Identity Theft Secrets: Sure. If I’m looking for a solution, what types of solutions are available?
Paul (web application expert): Wow, there’s low-end web application firewalls, there’s “do-everything-in-one-box” type of UTM, Unified Thread Management box and the good thing about that is that they do everything. The bad news about them is that they are a “Jack-of-all-Trades, Master of None.” So, they’re going to be ok at just about everything, but they’re not going to be great at anything. So I really recommend getting a purpose-built box specifically for something as high-volume, high-traffic as a web application where you need that delivery not to be slowed down, but you need it to be looking at everything and securing everything. So I would look at things like that; I would look at again, the F5 product which is really recommended which has great success. It works well, you plus it in and it works; it’s what makes it a great solution and they are constantly increasing it and developing it to make sure it’s always secure and it’s always working to help you.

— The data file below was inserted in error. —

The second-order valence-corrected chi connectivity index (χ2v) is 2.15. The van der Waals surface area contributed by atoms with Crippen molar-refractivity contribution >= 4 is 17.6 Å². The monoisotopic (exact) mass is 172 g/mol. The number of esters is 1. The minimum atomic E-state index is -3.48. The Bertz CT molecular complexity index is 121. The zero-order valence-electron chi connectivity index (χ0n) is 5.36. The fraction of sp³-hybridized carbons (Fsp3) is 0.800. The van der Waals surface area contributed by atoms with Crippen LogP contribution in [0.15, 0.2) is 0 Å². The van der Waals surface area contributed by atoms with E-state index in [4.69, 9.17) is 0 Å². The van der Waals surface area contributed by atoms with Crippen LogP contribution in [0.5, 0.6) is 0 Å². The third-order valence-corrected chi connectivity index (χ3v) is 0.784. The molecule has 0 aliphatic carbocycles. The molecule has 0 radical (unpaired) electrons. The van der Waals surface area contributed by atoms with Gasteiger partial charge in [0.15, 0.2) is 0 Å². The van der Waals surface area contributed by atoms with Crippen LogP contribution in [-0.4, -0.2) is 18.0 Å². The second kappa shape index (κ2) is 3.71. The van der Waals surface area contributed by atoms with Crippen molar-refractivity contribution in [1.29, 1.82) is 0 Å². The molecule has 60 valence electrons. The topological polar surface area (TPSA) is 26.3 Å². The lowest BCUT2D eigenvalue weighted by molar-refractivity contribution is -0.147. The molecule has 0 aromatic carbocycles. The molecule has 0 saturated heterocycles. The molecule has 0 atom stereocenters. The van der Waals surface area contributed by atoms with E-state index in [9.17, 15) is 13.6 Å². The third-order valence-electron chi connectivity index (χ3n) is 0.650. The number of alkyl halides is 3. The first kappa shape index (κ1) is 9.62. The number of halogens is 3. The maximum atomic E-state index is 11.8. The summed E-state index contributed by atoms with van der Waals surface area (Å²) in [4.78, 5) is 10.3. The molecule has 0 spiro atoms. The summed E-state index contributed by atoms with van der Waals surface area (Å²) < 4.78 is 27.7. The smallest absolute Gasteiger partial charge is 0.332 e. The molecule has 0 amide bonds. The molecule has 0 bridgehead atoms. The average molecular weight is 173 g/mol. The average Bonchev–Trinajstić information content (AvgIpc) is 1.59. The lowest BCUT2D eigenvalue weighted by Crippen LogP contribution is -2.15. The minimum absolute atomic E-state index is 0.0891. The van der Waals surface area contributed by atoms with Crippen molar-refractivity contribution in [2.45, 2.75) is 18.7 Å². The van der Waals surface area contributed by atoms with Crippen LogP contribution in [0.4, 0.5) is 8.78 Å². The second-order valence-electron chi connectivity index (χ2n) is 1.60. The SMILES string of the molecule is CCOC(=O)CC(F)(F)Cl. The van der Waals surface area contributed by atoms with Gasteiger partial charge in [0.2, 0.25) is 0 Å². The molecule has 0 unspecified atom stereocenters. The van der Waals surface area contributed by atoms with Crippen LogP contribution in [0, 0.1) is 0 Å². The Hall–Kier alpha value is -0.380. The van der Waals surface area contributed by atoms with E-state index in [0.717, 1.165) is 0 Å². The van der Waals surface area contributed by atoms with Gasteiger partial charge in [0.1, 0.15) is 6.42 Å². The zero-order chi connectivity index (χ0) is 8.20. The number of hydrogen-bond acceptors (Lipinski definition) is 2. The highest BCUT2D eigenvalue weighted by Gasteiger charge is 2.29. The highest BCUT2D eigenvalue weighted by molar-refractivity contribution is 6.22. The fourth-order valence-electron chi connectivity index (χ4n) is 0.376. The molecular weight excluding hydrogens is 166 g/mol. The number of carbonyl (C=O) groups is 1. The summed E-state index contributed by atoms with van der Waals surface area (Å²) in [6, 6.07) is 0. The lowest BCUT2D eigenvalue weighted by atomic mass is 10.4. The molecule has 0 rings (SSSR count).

Then also look at the Data leakage-type products, like the Vontu product from Symantec that really helps you do that. Another thing that people don’t realize when they’re looking at the costs are just all the different fines. In fact, even the payment card industry has figured out this web application stuff is serious. In their new version, PCI DSS, Version 6.6, they’ve said, “you’ve got to have” it’s no longer it’s “nice to have” – they’re saying now “you’ve got to have either code review, which means going through all those lines of code or you have to have a web application firewall.” So they’ve now admitted to themselves and to their community, hey, if you’re taking credit cards, if you’re storing credit cards, no matter how temporary that might be, you need to have a web application firewall or you need to show improved and do the constant code reviews to make sure your code is always secure.